Did you wear a wristwatch when you were a kid? I recall owning at least half a dozen watches, all prized possessions, but I don’t remember checking my wrist very often. When a collections project here at the National Museum of Play at The Strong unearthed a Funtime Barbie watch that sent me into a fit of nostalgia, I started thinking about how kids perceive time—and it rarely has to do with clocks.
Sure, kids have to live by clock time to wake up for school, hustle to practice, and march off to bed, but adults usually serve as the timekeepers. Actual time might matter to kids who know when their favorite television show starts, though in this age of on-demand programming, that’s becoming less of a concern. Children are more likely to be aware of time in ways that are relevant to them: how quickly the fading daylight will force them to end their game of hide and seek, or how agonizingly slowly the bedroom brightens on Christmas morning. Twenty-five minutes of recess passes more rapidly than 25 minutes of math, assuming you prefer freeze tag to fractions. Dinnertime is when the meal appears on the table, no matter what the clock says. And while Tamagotchi, Webkinz, or FarmVille players might not consult their watches to keep their critters fed and fields plowed, they frame their days around these perpetual and time-sensitive demands.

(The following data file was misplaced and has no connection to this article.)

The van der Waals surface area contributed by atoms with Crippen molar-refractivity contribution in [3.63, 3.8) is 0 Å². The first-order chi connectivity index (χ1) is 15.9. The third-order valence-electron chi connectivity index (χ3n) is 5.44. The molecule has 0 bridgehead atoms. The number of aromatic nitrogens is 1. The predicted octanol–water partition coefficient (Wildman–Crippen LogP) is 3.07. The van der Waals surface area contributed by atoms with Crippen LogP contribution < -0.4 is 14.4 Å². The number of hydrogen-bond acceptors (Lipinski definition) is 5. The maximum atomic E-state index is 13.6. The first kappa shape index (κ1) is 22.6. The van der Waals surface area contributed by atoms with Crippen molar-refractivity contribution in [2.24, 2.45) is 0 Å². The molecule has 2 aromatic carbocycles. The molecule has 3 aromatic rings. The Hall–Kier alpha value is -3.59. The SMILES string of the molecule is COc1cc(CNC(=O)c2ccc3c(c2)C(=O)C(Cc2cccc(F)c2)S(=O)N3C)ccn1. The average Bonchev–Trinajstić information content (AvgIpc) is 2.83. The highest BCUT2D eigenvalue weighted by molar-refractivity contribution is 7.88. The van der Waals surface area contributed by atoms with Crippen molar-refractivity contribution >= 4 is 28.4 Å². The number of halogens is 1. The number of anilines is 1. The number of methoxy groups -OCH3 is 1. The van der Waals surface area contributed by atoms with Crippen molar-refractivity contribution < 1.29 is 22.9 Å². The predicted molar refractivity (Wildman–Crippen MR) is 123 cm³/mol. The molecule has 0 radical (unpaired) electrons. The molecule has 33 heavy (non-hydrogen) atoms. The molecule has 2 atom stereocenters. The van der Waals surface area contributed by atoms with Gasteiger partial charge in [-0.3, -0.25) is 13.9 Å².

I may not have been keeping time by the watch that came with my Barbie doll, but I loved sharing fashions with her. My favorite timepiece was my Hasbro Watchimal, a furry animal hiding a digital watch in its mouth. When I wore the plush peacock on my wrist, I thought I was harboring the most thrilling secret. My Swatch watch made me feel mature beyond my seven years—a far cry from my Watchimal phase—though in retrospect, it was barely business casual. I regarded my Mickey Mouse watch, a souvenir from my grandparents’ vacation in Orlando, as a talisman reminiscent of that faraway fantasy land. None of these accessories helped me keep appointments or avoid burning a pie, but I was a kid then. The way I viewed the world and perceived time went hand in hand—and had little to do with my wrist.